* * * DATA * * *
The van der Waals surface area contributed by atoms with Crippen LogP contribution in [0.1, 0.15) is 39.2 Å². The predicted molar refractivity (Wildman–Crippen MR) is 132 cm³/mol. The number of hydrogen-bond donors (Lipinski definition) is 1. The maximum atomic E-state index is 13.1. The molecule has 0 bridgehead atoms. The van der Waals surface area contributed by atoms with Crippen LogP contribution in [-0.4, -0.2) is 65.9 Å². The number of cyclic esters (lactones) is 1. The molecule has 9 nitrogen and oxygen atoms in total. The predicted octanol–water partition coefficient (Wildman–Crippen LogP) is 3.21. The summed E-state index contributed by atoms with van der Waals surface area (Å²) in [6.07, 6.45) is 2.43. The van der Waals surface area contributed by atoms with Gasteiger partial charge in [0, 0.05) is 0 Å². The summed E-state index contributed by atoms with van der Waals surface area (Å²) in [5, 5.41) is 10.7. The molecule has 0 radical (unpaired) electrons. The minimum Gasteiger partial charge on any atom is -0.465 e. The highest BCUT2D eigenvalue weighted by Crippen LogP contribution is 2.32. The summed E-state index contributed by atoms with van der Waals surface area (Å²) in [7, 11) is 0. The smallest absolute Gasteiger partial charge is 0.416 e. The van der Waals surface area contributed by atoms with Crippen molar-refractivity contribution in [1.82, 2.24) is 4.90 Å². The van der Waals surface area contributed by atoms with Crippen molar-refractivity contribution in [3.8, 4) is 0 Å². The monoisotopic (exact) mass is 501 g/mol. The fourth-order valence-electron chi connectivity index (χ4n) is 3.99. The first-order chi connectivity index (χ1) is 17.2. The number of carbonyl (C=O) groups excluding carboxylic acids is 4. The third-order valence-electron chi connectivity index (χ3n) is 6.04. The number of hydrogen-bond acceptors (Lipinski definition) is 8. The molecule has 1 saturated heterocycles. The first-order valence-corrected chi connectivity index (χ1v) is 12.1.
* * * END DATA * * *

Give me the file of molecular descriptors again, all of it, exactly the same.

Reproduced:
The van der Waals surface area contributed by atoms with Crippen LogP contribution in [0.1, 0.15) is 39.2 Å². The predicted molar refractivity (Wildman–Crippen MR) is 132 cm³/mol. The number of hydrogen-bond donors (Lipinski definition) is 1. The maximum atomic E-state index is 13.1. The molecule has 0 bridgehead atoms. The van der Waals surface area contributed by atoms with Crippen LogP contribution in [-0.4, -0.2) is 65.9 Å². The number of cyclic esters (lactones) is 1. The molecule has 9 nitrogen and oxygen atoms in total. The predicted octanol–water partition coefficient (Wildman–Crippen LogP) is 3.21. The summed E-state index contributed by atoms with van der Waals surface area (Å²) in [6.07, 6.45) is 2.43. The van der Waals surface area contributed by atoms with Gasteiger partial charge in [0, 0.05) is 0 Å². The summed E-state index contributed by atoms with van der Waals surface area (Å²) in [5, 5.41) is 10.7. The molecule has 0 radical (unpaired) electrons. The minimum Gasteiger partial charge on any atom is -0.465 e. The highest BCUT2D eigenvalue weighted by Crippen LogP contribution is 2.32. The summed E-state index contributed by atoms with van der Waals surface area (Å²) in [7, 11) is 0. The smallest absolute Gasteiger partial charge is 0.416 e. The van der Waals surface area contributed by atoms with Crippen molar-refractivity contribution in [1.82, 2.24) is 4.90 Å². The van der Waals surface area contributed by atoms with Crippen molar-refractivity contribution in [3.8, 4) is 0 Å². The monoisotopic (exact) mass is 501 g/mol. The fourth-order valence-electron chi connectivity index (χ4n) is 3.99. The first-order chi connectivity index (χ1) is 17.2. The number of carbonyl (C=O) groups excluding carboxylic acids is 4. The third-order valence-electron chi connectivity index (χ3n) is 6.04. The number of hydrogen-bond acceptors (Lipinski definition) is 8. The molecule has 1 saturated heterocycles. The first-order valence-corrected chi connectivity index (χ1v) is 12.1.